Hensley's Practical Approach to Cardiothoracic Anesthesia

16. Anesthetic Considerations for Surgical Myectomy in Patients With Hypertrophic Cardiomyopathy 349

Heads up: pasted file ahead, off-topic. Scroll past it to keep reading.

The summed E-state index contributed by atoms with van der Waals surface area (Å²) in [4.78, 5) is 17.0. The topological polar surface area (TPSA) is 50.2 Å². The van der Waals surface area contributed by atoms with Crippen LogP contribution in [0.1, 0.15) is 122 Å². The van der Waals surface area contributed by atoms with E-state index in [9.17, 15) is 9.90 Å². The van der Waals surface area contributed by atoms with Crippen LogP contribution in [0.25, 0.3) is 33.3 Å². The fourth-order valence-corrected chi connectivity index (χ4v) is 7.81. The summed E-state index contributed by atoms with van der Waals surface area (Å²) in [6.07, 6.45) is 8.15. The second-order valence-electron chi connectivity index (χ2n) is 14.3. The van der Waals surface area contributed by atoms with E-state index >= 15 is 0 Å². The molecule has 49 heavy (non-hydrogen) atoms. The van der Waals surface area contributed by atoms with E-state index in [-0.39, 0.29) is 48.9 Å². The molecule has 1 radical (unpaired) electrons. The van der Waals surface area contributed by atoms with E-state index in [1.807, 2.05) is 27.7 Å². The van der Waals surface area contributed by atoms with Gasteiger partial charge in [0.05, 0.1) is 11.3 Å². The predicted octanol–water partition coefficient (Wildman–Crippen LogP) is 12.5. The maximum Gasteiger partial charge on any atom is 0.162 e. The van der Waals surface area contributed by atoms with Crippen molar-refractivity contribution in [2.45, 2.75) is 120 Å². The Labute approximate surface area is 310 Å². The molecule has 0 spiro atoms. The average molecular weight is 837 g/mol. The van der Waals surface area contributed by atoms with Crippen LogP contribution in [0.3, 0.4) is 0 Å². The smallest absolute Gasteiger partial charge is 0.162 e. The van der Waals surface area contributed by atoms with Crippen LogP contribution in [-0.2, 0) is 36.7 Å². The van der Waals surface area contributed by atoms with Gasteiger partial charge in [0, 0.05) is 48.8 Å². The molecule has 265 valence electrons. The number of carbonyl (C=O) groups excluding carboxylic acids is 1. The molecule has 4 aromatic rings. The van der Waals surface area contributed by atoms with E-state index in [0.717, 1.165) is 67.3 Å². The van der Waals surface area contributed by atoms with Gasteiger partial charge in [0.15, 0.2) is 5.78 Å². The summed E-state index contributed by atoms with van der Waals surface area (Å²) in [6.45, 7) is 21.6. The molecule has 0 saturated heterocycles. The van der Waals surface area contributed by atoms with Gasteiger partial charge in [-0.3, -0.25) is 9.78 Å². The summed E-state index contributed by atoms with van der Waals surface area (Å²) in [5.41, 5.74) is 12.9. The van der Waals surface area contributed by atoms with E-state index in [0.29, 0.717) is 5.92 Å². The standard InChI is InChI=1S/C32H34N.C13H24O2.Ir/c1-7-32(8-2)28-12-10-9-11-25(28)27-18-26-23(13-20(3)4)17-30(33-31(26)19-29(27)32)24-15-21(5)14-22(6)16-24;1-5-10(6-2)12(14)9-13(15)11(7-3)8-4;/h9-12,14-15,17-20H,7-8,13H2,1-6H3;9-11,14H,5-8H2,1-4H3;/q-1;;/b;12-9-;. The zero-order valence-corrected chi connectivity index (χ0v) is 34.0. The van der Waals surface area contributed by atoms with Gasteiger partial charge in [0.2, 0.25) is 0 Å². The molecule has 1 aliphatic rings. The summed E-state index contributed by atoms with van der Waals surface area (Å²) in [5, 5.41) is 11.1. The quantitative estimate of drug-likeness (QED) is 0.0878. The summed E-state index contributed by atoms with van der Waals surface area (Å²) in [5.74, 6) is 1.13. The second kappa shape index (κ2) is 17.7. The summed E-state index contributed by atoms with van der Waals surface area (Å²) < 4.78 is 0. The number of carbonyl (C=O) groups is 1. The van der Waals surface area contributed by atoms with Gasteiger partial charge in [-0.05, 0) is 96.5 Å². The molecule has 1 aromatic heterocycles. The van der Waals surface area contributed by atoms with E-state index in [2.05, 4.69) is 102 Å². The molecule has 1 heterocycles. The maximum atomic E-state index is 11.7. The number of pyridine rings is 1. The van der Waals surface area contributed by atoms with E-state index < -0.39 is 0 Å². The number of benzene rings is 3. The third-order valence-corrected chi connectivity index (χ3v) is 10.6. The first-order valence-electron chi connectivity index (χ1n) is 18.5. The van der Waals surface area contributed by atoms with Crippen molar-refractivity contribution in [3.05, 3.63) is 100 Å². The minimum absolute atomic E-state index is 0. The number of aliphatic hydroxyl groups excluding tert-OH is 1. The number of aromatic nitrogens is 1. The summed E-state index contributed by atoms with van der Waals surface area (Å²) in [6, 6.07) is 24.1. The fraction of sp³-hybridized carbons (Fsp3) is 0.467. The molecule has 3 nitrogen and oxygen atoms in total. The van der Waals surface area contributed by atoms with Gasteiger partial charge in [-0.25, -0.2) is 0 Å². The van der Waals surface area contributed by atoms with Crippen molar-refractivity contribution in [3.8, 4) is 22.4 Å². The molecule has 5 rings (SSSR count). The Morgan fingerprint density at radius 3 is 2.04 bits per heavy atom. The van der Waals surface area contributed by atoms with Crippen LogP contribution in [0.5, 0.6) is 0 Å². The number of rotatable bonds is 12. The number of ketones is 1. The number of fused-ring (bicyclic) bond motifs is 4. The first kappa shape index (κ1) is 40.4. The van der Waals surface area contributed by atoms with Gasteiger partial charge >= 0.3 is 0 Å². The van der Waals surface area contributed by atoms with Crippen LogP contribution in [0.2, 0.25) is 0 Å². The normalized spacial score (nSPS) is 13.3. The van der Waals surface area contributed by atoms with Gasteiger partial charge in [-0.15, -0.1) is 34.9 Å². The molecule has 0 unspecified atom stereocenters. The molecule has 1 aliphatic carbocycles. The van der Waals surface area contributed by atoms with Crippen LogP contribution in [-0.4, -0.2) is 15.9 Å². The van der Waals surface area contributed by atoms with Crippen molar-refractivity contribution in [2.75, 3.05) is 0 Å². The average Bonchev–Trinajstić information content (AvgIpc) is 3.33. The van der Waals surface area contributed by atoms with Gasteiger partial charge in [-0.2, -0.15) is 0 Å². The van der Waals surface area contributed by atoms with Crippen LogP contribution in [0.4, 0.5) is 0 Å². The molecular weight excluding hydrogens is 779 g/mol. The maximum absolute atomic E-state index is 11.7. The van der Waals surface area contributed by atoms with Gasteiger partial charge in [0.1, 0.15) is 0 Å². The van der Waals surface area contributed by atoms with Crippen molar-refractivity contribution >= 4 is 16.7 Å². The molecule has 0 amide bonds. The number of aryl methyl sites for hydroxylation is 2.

performing > 10 procedures per year. And in multivariable analysis, the lowest annual case vol ume (average < 1 case per year) was associated with greater early mortality (odds ratio [OR] 5.4, P < .001), greater risk of ventricular septal defects (OR 9.3, P < .001), increased incidence of complete heart block (OR 2.0, P < .001), and a higher likelihood of mitral valve replacement (OR 9.4, P < .001). 19 III. Anesthetic Considerations A. Preoperative Encounter Patients are usually admitted to the hospital in the morning of surgery. At the time of their preoperative appointment, a few days before the surgical date, they should be instructed not to skip their morning β-blocker or calcium channel blocker dose. Adequate hydration, even in the morning of surgery with clear liquids, is permitted and encouraged up until 2 hours before anesthesia 20 Some patients will have automatic ICD with pacing capabilities in place. These devices should be interrogated, and antitachycardia therapy should be disabled. If this is not feasible, placing a magnet over the ICD will disable the antitachycardia functionality and eliminate the risk of internal defibrillation related to the use of cautery. If the patient is pace maker dependent, the device should be switched to asynchronous mode as needed. Of note, faster than usual heart rate might worsen LVOT obstruction. Patients should be monitored after pacemaker settings changes. Heart rate might have to be adjusted if non-invasive blood pressure decreases from baseline or there are other signs of systemic hypoperfusion. After FIGURE 16.4 Complex long-segment septal hypertrophy may require both a transaortic approach (red arrow) and transapical approach (blue arrow). (From Hang D, Schaff HV, Ommen SR, Dearani JA, Nishimura RA. Combined trans aortic and transapical approach to septal myectomy in patients with complex hypertrophic cardiomyopathy. J Thorac Cardiovasc Surg . 2018;155(5):2096-2102. Figure 2. Used with permission of Mayo Foundation for Medical Education and Research. All rights reserved.)

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